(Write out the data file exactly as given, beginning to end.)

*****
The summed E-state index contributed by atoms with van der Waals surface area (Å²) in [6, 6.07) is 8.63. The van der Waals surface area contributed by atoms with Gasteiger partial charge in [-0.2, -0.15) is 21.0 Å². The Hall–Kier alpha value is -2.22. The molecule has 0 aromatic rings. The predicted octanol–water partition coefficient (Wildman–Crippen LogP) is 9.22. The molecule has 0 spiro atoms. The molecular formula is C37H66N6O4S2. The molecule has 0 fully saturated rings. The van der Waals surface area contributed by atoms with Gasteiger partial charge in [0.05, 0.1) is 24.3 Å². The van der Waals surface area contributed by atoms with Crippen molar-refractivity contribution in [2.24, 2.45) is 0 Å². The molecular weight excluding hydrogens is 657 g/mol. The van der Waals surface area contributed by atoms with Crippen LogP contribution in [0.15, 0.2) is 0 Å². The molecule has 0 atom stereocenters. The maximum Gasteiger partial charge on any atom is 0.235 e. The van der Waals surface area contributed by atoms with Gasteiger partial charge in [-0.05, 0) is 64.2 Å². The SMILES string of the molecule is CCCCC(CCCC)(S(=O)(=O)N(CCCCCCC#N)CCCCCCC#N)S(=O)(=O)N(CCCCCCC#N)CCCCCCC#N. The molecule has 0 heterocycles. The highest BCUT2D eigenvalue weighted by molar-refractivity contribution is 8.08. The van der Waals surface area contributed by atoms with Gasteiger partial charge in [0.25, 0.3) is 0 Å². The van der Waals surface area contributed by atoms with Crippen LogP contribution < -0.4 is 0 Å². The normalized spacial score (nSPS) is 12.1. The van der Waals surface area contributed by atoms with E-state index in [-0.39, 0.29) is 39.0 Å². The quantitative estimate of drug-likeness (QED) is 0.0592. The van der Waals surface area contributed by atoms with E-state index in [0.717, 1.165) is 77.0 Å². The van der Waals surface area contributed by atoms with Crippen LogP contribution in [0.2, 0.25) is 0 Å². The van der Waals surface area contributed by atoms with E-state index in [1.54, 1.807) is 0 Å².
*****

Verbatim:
The summed E-state index contributed by atoms with van der Waals surface area (Å²) in [6, 6.07) is 8.63. The van der Waals surface area contributed by atoms with Gasteiger partial charge in [-0.2, -0.15) is 21.0 Å². The Hall–Kier alpha value is -2.22. The molecule has 0 aromatic rings. The predicted octanol–water partition coefficient (Wildman–Crippen LogP) is 9.22. The molecule has 0 spiro atoms. The molecular formula is C37H66N6O4S2. The molecule has 0 fully saturated rings. The van der Waals surface area contributed by atoms with Gasteiger partial charge in [0.05, 0.1) is 24.3 Å². The van der Waals surface area contributed by atoms with Crippen molar-refractivity contribution in [2.24, 2.45) is 0 Å². The molecular weight excluding hydrogens is 657 g/mol. The van der Waals surface area contributed by atoms with Crippen LogP contribution in [0.15, 0.2) is 0 Å². The molecule has 0 atom stereocenters. The maximum Gasteiger partial charge on any atom is 0.235 e. The van der Waals surface area contributed by atoms with Gasteiger partial charge in [-0.05, 0) is 64.2 Å². The SMILES string of the molecule is CCCCC(CCCC)(S(=O)(=O)N(CCCCCCC#N)CCCCCCC#N)S(=O)(=O)N(CCCCCCC#N)CCCCCCC#N. The molecule has 0 heterocycles. The highest BCUT2D eigenvalue weighted by molar-refractivity contribution is 8.08. The van der Waals surface area contributed by atoms with Gasteiger partial charge in [0.25, 0.3) is 0 Å². The van der Waals surface area contributed by atoms with Crippen LogP contribution < -0.4 is 0 Å². The normalized spacial score (nSPS) is 12.1. The van der Waals surface area contributed by atoms with E-state index in [-0.39, 0.29) is 39.0 Å². The quantitative estimate of drug-likeness (QED) is 0.0592. The van der Waals surface area contributed by atoms with E-state index in [0.717, 1.165) is 77.0 Å². The van der Waals surface area contributed by atoms with Crippen LogP contribution in [0.2, 0.25) is 0 Å². The van der Waals surface area contributed by atoms with E-state index in [1.54, 1.807) is 0 Å².